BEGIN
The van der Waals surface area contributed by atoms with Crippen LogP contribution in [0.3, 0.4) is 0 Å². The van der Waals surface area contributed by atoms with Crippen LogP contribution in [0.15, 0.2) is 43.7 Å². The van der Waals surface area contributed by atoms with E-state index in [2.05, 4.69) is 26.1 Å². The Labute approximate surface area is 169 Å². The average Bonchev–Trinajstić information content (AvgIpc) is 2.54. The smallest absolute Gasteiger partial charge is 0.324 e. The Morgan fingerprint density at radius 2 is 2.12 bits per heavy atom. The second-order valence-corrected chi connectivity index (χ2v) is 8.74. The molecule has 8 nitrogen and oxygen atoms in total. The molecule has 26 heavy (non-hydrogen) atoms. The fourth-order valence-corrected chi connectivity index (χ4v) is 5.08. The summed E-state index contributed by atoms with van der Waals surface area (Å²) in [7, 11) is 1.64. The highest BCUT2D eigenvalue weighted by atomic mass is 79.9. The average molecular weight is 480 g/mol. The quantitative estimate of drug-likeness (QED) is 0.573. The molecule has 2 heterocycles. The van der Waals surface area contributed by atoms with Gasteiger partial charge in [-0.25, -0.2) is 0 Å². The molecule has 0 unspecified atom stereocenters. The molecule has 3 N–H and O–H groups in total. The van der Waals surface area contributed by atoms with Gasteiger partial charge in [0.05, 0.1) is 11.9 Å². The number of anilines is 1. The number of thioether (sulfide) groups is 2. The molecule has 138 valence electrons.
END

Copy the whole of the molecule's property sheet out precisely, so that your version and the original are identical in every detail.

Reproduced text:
The van der Waals surface area contributed by atoms with Crippen LogP contribution in [0.3, 0.4) is 0 Å². The van der Waals surface area contributed by atoms with Crippen LogP contribution in [0.15, 0.2) is 43.7 Å². The van der Waals surface area contributed by atoms with E-state index in [2.05, 4.69) is 26.1 Å². The Labute approximate surface area is 169 Å². The average Bonchev–Trinajstić information content (AvgIpc) is 2.54. The smallest absolute Gasteiger partial charge is 0.324 e. The Morgan fingerprint density at radius 2 is 2.12 bits per heavy atom. The second-order valence-corrected chi connectivity index (χ2v) is 8.74. The molecule has 8 nitrogen and oxygen atoms in total. The molecule has 26 heavy (non-hydrogen) atoms. The fourth-order valence-corrected chi connectivity index (χ4v) is 5.08. The summed E-state index contributed by atoms with van der Waals surface area (Å²) in [7, 11) is 1.64. The highest BCUT2D eigenvalue weighted by atomic mass is 79.9. The average molecular weight is 480 g/mol. The quantitative estimate of drug-likeness (QED) is 0.573. The molecule has 2 heterocycles. The van der Waals surface area contributed by atoms with Gasteiger partial charge in [-0.25, -0.2) is 0 Å². The molecule has 0 unspecified atom stereocenters. The molecule has 3 N–H and O–H groups in total. The van der Waals surface area contributed by atoms with Gasteiger partial charge in [0.05, 0.1) is 11.9 Å². The number of anilines is 1. The number of thioether (sulfide) groups is 2. The molecule has 138 valence electrons.